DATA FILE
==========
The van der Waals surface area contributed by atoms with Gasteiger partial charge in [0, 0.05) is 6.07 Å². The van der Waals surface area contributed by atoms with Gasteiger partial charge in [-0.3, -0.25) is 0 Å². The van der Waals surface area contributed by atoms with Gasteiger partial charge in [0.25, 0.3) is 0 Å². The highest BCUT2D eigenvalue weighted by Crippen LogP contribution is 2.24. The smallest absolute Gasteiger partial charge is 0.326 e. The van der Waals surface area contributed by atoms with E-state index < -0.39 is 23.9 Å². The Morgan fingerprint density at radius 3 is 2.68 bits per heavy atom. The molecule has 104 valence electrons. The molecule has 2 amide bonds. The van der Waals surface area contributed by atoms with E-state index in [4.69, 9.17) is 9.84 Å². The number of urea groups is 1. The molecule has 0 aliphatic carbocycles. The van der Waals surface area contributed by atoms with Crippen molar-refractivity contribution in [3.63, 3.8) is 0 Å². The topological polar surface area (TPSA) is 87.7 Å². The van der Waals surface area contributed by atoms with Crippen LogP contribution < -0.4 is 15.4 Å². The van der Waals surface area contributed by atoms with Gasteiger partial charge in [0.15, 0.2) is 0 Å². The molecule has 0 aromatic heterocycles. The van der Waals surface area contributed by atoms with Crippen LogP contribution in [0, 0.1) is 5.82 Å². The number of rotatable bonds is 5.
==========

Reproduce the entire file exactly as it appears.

The van der Waals surface area contributed by atoms with Gasteiger partial charge in [0, 0.05) is 6.07 Å². The van der Waals surface area contributed by atoms with Gasteiger partial charge in [-0.3, -0.25) is 0 Å². The van der Waals surface area contributed by atoms with Gasteiger partial charge in [0.25, 0.3) is 0 Å². The highest BCUT2D eigenvalue weighted by Crippen LogP contribution is 2.24. The smallest absolute Gasteiger partial charge is 0.326 e. The van der Waals surface area contributed by atoms with E-state index < -0.39 is 23.9 Å². The Morgan fingerprint density at radius 3 is 2.68 bits per heavy atom. The molecule has 104 valence electrons. The molecule has 2 amide bonds. The van der Waals surface area contributed by atoms with E-state index in [4.69, 9.17) is 9.84 Å². The number of urea groups is 1. The molecule has 0 aliphatic carbocycles. The van der Waals surface area contributed by atoms with Crippen molar-refractivity contribution in [3.63, 3.8) is 0 Å². The topological polar surface area (TPSA) is 87.7 Å². The van der Waals surface area contributed by atoms with Crippen LogP contribution < -0.4 is 15.4 Å². The van der Waals surface area contributed by atoms with Gasteiger partial charge in [0.15, 0.2) is 0 Å². The molecule has 0 aromatic heterocycles. The van der Waals surface area contributed by atoms with Crippen LogP contribution in [0, 0.1) is 5.82 Å². The number of rotatable bonds is 5.